Chen Yang is about 20 years old from Northeast China, and he had worked at Shanxi Star Coal Mine for five years for underground hauling since February 2008. In June 2013, Chen got a job in Tiancheng Company in Shanghai doing a similar hauling work, which however did not expose to dust. Tiancheng company did not conduct pre-employment health check at the time of employment. In September 2013, he was transferred by Tiancheng to a stucco decorative job which exposed him to a small amount of dust. In November 2013, he felt sick with tight chest and coughed heavily, and was diagnosed as “third stage of CWP (coal worker’s pneumoconiosis)” with “lung abnormalities and a large shadow in the left lung”.
The certificate of diagnosis of occupational diseases issued by the Shanghai Occupational Disease Prevention Hospital stated that Chen Yang’s employer was Shanghai Tiancheng Company, Meanwhile, the record on his occupational exposure history showed that Star Coal Mine was closed.
Chen asked Tiancheng Company to apply on his behalf to the local Human Resources and Social Security Bureau (“HRSSB”) for work injury recognition. Tiancheng Company refused the request as it considered that Chen Yang’s illness was caused by his previous work in the coal mine. However, Chen Yang believed that he had been exposed to dust while working for Tiancheng Company and this caused the disease, so he applied himself to the HRSSB for work-injury recognition. After investigation, HRSSB held that Chen Yang’s illness was caused by occupational hazards and verified it as work-injury.
Tiancheng Company insisted that Chen Yang’s illness could not possibly be caused by his work for them, because he was exposed to dust working for Tiancheng for only two months. On the other hand he had worked in the coal mine for many years, thus Tiancheng Company should not be liable for his occupational disease. To evidence its strict control of its working environment, Tiancheng engaged an agency to check the environment of Chen’s workshop and it submitted an occupational hazards monitoring report, which indicated that all tested items of the workshop meet required qualification standards.
HRSSB held that, although Chen’s working experience suggested that his occupational disease might be closely related with Star Coal Mine, Tiancheng failed to arrange a preemployment occupational health check for Chen Yang before he was exposed to occupational hazards with it. Although the occupational hazards monitoring report showed that Chen Yang’s Tiancheng work environment was safe, it was issued after HRSSB’s investigation and thus could not be used as supporting evidence for Tiancheng’s argument. In addition, from the perspective of protecting employees, if Star Coal Mine was responsible for the work-injury liability, then Chen Yang could not actually get any compensation from it. When Tiancheng failed to arrange a preemployment health check for an employee with work injury insurance, Tiancheng had assumed the work injury liability.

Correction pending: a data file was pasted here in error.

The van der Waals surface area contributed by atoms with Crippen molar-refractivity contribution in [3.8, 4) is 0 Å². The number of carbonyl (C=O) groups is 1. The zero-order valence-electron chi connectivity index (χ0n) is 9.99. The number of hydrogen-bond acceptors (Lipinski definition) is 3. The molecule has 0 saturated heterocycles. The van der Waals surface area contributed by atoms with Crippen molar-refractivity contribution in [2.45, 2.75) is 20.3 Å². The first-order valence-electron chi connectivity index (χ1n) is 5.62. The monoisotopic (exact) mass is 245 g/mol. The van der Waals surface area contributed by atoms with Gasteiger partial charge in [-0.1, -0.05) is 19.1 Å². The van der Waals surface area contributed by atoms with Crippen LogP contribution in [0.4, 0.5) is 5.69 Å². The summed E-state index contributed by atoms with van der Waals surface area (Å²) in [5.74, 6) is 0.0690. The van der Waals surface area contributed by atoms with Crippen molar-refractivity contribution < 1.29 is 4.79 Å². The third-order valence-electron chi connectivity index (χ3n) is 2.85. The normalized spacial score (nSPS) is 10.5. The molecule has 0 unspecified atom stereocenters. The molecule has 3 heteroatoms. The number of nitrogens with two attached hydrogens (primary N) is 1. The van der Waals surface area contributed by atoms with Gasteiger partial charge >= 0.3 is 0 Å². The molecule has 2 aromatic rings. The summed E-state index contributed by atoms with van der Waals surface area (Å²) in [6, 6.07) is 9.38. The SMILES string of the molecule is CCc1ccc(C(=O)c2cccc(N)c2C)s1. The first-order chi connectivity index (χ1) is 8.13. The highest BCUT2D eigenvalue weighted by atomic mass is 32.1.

In order to mitigate an employer’s risk of recruiting employees with a preexisting sickness, it is advisable for an employer to adopt the following approaches.
1. Fully investigate the employee’s history of illness and work injuries during recruiting. Prior to commencement of employment, the employer may require candidates to provide his/her basic information, family, work experience, physical condition (for example, whether he/she has had a work-injury or whether he/she has an occupational taboo) and fully explain to candidates the requirements of the position and its impact on health .
2. Arrange a health check prior to commencement of employment or transfer to a new position. If the employer’s working environment has occupational health hazards or the position has special physical requirements, a routine health check is not enough. Instead, a specific examination should be done based on the job requirements. For example, generally an employee with hypertension can work, but hypertension is a contraindication for a highly responsible position. If an employee is transferred to a new job, the employer should consider whether to conduct a further health check based on the new job requirements.
3. Establish an occupational health record for employees after commencement of employment. The occupational health record can record each of the individual’s occupational health checks, any treatment, medical history and the history of exposure to occupational hazards and so on. Occupational health records should be kept and managed by an appointed person. Also, employers are obligated to keep such medical information confidential and to protect the privacy right of employees.